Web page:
# LMIs in Control/pages/Detectability LMI

## Detectability LMI

Detectability is a weaker version of observability. A system is detectable if all unstable modes of the system are observable, whereas observability requires all modes to be observable. This implies that if a system is observable it will also be detectable. The LMI condition to determine detectability of the pair ${\displaystyle (A,C)}$  is shown below.

## The System

{\displaystyle {\begin{aligned}{\dot {x}}(t)&=Ax(t)+Bu(t),\\y(t)&=Cx(t)+Du(t),\\x(0)&=x_{0},\end{aligned}}}

where ${\displaystyle x(t)\in \mathbb {R} ^{n}}$ , ${\displaystyle u(t)\in \mathbb {R} ^{m}}$ , at any ${\displaystyle t\in \mathbb {R} }$ .

## The Data

The matrices necessary for this LMI are ${\displaystyle A}$  and ${\displaystyle C}$ . There is no restriction on the stability of ${\displaystyle A}$ .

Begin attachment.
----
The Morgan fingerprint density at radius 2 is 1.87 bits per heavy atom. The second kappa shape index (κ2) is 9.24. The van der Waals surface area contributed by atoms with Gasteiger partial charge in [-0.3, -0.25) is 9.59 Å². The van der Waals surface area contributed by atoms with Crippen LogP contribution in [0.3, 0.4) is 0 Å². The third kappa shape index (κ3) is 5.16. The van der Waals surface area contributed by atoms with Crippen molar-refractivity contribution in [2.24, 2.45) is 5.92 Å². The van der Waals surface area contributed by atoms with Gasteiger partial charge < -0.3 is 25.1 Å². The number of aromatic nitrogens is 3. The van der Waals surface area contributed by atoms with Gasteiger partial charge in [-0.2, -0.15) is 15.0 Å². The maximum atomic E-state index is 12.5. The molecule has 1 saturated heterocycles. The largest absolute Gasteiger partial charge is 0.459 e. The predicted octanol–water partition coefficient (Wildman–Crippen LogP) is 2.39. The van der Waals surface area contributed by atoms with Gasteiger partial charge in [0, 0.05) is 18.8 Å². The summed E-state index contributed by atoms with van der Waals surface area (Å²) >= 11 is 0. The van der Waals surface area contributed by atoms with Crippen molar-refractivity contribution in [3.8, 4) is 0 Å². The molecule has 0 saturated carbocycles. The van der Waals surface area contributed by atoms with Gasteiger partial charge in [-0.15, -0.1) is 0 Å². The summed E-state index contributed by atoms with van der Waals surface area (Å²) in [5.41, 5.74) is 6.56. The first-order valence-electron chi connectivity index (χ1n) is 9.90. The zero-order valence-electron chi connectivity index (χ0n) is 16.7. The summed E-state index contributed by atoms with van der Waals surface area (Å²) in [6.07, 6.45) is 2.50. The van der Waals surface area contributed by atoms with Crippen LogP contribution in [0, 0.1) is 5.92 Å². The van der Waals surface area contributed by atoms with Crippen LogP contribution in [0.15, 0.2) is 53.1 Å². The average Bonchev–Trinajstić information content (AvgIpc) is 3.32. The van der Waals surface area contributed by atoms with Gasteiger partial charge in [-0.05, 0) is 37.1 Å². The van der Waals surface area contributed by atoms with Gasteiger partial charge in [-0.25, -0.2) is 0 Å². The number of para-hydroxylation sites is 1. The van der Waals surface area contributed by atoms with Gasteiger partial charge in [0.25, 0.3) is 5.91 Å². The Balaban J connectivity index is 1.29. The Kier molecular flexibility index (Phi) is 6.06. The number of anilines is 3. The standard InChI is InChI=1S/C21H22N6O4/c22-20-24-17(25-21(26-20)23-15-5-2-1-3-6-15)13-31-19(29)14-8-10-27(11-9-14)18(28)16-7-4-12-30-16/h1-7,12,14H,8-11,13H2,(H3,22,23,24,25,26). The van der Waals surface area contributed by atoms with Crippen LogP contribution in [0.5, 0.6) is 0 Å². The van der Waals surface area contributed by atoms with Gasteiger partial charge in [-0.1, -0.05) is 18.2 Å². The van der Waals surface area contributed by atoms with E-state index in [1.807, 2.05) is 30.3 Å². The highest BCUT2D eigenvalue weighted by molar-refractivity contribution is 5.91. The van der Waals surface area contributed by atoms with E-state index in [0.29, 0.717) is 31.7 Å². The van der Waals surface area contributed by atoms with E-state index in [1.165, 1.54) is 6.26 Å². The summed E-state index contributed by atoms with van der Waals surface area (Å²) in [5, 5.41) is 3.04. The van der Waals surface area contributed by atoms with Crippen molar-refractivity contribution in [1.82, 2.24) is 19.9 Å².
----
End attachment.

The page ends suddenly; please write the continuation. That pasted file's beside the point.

## The LMI: Detectability LMI

${\displaystyle (A,B)}$  is detectable if and only if there exists ${\displaystyle X>0}$  such that

${\displaystyle AX+XA^{T}-B^{T}B<0}$ .

## Conclusion:

If we are able to find ${\displaystyle X>0}$  such that the above LMI holds it means the matrix pair ${\displaystyle (A,C)}$  is detectable. In words, a system pair ${\displaystyle (A,C)}$  is detectable if the unobservable states asymptotically approach the origin. This is a weaker condition than observability since observability requires that all initial states must be able to be uniquely determined in a finite time interval given knowledge of the input ${\displaystyle u(t)}$  and output ${\displaystyle y(t)}$ .

## Implementation

This implementation requires Yalmip and Sedumi.